In 1 Corinthians 9:19-23, Paul says that he had become like all types of people to spread the word of God. What did he mean by that? Does that mean he did EVERYTHING everyone else did? No, it meant that within the limits of God’s Word and without grieving the Holy Spirit, Paul would be culturally and socially Jewish among Jews and likewise among Gentiles. He wasn’t bound by Jewish legalism but identified with the Jewish customs in a respectful manner. He says to win the “weak” he became as the weak. He made the Gospel clear at the lower level of comprehension when necessary for those people. But then to reach the “enlightened” intellectuals, he spoke to them in that manner (such as at the Areopagus in Athens). So within the bounds of God’s word he would not offend the Jew or the Gentile, the weak or the strong. He wouldn’t change or compromise the Scripture or truth, but he would bend on the unimportant matters to help others find salvation.
Was that a weakness or a strength of character? He was uncompromising in truth but showed that the Gospel message is for all. Paul showed truth in love – a truthful, loving presentation of the Gospel so people would be open to hear and not immediately be defensive. This wasn’t about Paul just doing a bunch of stuff the world does. It was also about refraining from things too. Paul had just spoken on the rights he forfeited for the sakes of others – for not taking pay that he rightfully could have claimed. He had just addressed the issue of refraining from eating certain meat if it was offensive to a weaker brother in Christ. And it takes more strength to resist things you feel you have a right to than to indulge. And Paul did this all for the sake of leading others to salvation.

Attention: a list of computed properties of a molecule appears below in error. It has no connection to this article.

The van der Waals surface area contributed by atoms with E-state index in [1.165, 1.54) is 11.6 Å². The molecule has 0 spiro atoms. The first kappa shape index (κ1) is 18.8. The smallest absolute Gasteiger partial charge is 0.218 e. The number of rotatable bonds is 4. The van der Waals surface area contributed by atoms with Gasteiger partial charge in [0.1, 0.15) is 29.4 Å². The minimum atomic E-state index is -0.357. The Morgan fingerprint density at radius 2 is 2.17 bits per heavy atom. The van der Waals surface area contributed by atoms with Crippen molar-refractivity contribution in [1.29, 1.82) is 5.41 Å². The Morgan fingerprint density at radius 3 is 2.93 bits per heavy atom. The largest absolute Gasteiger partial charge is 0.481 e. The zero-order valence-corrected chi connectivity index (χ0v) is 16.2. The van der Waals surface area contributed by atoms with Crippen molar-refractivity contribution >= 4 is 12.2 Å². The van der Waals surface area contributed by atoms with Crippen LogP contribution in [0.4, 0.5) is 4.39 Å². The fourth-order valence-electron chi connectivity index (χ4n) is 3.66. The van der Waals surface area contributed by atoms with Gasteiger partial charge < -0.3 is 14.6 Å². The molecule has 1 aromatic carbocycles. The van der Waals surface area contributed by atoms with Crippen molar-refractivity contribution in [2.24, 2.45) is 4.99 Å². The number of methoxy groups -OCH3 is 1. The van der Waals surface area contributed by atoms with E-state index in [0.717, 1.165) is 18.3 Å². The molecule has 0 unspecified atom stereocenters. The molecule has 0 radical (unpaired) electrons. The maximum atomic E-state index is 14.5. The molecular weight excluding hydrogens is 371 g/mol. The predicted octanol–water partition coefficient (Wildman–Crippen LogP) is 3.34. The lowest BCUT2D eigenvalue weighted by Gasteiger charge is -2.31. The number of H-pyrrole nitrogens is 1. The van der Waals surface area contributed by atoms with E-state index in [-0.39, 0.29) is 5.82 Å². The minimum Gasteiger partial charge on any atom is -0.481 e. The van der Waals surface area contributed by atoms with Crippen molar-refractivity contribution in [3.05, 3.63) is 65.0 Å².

Christ set the example of this.
Philippians 2:5-7 Let this mind be in you which was also in Christ Jesus, who, being in the form of God, did not consider it robbery to be equal with God, but made Himself of no reputation, taking the form of a bondservant, and coming in the likeness of men. And being found in appearance as a man, He humbled Himself and became obedient to the point of death, even the death of the cross.
Jesus gave up His right as being God to come down as a man so that we could have salvation. What rights are you willing to forfeit so another can gain salvation?
Paul continues this point in verses 24-27 and makes the analogy of running a race. Paul runs this race not with uncertainty for he KNOWS the goal he is after – salvation for others. He’s not just running without knowing where he’s headed. He understands the ultimate point of the race. And we should too. We shouldn’t be content to just run the race of life but do so with the goal to win others to Christ.